FROM Daniel Gallington
How Much Surveillance Will Americans Tolerate? Section 215 of the Patriot Act expires at the end of next month. It authorizes the bulk collection of American telephone records by the National Security Agency — part of what was revealed by Edward Snowden two years ago. President Obama says it's not really needed to keep America safe and that he's willing to let it expire . But Congress is divided. While Senate Majority Leader Mitch McConnell wants it renewed , a House Committee wants it amended to require the NSA to take court action before collecting some information. With time for action running short, do most Americans understand what's at stake for their privacy? Do they really care?
Crunch Time for Reforming the NSA Since Edward Snowden revealed that the National Security Agency tracks every American phone call, President Obama has been under pressure. In a speech Friday, he'll try to balance demands for privacy against the rule that, when it comes to acts of terror, intelligence agencies can't be wrong — even once. But, while the NSA claims its massive collection of "metadata" has made America safer, both a White House panel and independent research are suggesting otherwise. We look at the President's options, including increased oversight by the courts and Congress and limits on the who, when and why of NSA spying.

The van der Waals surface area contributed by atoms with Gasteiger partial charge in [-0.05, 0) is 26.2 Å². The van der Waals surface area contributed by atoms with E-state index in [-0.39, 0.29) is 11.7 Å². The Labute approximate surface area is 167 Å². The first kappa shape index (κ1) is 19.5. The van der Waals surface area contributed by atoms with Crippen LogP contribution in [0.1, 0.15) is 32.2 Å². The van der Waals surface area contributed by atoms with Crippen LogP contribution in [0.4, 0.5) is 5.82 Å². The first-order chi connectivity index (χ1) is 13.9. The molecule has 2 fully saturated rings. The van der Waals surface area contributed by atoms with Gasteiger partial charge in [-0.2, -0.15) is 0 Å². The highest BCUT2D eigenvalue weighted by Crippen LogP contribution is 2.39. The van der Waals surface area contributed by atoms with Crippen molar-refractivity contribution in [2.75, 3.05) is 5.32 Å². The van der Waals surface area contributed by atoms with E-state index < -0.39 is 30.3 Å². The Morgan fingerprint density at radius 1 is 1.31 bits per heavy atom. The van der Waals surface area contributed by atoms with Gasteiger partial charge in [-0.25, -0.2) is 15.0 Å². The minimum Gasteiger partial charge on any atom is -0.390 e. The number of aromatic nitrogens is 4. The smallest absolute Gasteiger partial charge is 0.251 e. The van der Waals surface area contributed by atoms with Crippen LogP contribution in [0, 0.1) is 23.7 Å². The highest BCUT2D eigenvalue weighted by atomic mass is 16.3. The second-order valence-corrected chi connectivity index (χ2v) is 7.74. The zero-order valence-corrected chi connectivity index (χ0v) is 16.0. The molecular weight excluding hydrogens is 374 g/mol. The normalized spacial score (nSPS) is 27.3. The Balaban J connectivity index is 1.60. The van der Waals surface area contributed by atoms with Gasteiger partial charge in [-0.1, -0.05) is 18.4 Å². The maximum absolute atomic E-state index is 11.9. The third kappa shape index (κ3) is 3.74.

In Janesville, WI, Middle America meets the new American dream Janesville, Wisconsin is the hometown of Republican House Speaker Paul Ryan. But he couldn't prevent the closing of the General Motors factory after 100 years. We hear what's happened to what once was a model of American middle-class unity.
White House flip flops: NATO, Syria and China In less than 100 days, President Trump has contradicted himself on a host of foreign policy issues — Syria, NATO, China and Vladimir Putin’s Russia. Is it a strength — or a weakness — for the United States when the world of power politics never knows what to expect?
Does 'hire American' mean fire a foreigner? US companies are allowed to hire employees from other countries with highly developed skills that can't be found here. President Trump says it's being abused as a way to find cheap foreign labor. We hear about the benefits—and the risks—of changing the H-1B program.